Services are scheduled
So, just as all those incredibly smart people predicted a few years ago, TV is dead.
It died a slow, lingering death, wounded by millions of little cuts from all those niche channels; and, of course, there’s the internet, YouTube, Netflix…all those choices…
TV didn’t die?
TV isn’t dead?
TV isn’t even dying?
But…but…but…how can that be?? All those smart people…
Actually, Americans watched more TV than ever in 2010, at least according to Nielsen, and since they measure TV viewing as their business, I think they’re probably right.
Yes, cable is growing, slightly, but the worst-performing network (NBC, if you own stock) retained more than twice the audience of the best-performing cable channel (USA) despite such brilliant primetime programming on NBC as the Jay Leno Show.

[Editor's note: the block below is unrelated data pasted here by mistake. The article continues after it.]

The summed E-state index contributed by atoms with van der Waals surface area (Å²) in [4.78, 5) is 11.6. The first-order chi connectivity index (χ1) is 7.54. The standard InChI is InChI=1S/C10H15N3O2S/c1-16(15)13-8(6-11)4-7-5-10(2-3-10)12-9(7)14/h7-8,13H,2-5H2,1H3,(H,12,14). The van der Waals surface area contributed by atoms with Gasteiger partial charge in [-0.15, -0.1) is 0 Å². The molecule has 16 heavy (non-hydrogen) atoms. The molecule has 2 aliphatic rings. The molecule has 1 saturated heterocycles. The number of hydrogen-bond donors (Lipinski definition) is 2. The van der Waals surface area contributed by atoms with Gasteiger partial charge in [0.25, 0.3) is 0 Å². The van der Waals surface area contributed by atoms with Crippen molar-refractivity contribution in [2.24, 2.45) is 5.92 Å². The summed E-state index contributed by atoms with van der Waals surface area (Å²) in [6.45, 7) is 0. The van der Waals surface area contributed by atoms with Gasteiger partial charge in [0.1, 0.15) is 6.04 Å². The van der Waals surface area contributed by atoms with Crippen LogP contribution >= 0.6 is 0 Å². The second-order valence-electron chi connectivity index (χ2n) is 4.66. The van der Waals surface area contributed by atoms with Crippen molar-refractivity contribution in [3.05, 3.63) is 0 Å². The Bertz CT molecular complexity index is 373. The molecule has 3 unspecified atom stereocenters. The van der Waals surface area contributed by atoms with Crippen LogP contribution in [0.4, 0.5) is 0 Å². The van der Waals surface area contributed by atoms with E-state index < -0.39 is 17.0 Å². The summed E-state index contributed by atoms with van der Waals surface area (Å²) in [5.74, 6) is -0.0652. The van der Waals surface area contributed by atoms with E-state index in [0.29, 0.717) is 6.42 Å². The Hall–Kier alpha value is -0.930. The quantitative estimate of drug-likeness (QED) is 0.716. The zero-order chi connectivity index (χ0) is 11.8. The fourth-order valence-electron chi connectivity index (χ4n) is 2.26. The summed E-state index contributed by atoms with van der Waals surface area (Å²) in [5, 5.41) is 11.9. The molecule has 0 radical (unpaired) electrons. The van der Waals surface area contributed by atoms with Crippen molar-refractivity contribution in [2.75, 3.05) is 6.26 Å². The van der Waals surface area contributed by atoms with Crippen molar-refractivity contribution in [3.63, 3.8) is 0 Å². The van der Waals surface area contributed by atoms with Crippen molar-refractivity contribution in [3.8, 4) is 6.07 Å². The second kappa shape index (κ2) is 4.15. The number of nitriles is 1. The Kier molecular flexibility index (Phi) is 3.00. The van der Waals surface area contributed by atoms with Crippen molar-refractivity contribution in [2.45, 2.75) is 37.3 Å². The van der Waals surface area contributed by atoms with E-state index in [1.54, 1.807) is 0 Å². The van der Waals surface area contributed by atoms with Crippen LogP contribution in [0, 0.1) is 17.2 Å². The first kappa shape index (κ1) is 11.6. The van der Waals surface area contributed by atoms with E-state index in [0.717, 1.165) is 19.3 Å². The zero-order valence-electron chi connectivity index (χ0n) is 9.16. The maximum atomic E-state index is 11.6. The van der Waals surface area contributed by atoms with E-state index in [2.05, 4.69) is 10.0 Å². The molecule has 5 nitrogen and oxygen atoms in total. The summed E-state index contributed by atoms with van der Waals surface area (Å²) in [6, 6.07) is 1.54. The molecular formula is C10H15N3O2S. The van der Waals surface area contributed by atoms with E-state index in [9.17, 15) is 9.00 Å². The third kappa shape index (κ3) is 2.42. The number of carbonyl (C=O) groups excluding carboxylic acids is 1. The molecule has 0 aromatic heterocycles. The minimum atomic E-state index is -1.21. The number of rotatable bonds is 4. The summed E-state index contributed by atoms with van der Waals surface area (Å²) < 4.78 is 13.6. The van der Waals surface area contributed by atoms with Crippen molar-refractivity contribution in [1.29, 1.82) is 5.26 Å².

The biggest hit of the year? Must’ve been Jersey Shore or The Walking Dead, right? Mad Men? Everyone who’s anyone knows that; it’s in all the trades, dude.
The biggest hit of the year was Hawaii Five-O, a re-make of a 40 year-old hit show. Book it, Dan-o!
So much for creativity and American passion for fresh, new things.
And how about this shocker: ALL of the cable news channels posted declines from their 2009 numbers, despite (or perhaps because of) the elections, and a massive oil spill. And here I thought I was the only one sick to death of screaming insults and partisan news coverage from both sides.
There are more surprises, and you can check them out here, if you’re interested.
And this is a pretty good article about the steady hand at the CBS helm: Nina Tassler, Entertainment President. She doesn’t grab the spotlight like Les Moonves, but who does that shock?
Apparently, just like in Radio, it’s the programmers and execs you don’t read about every day who really know what they’re doing.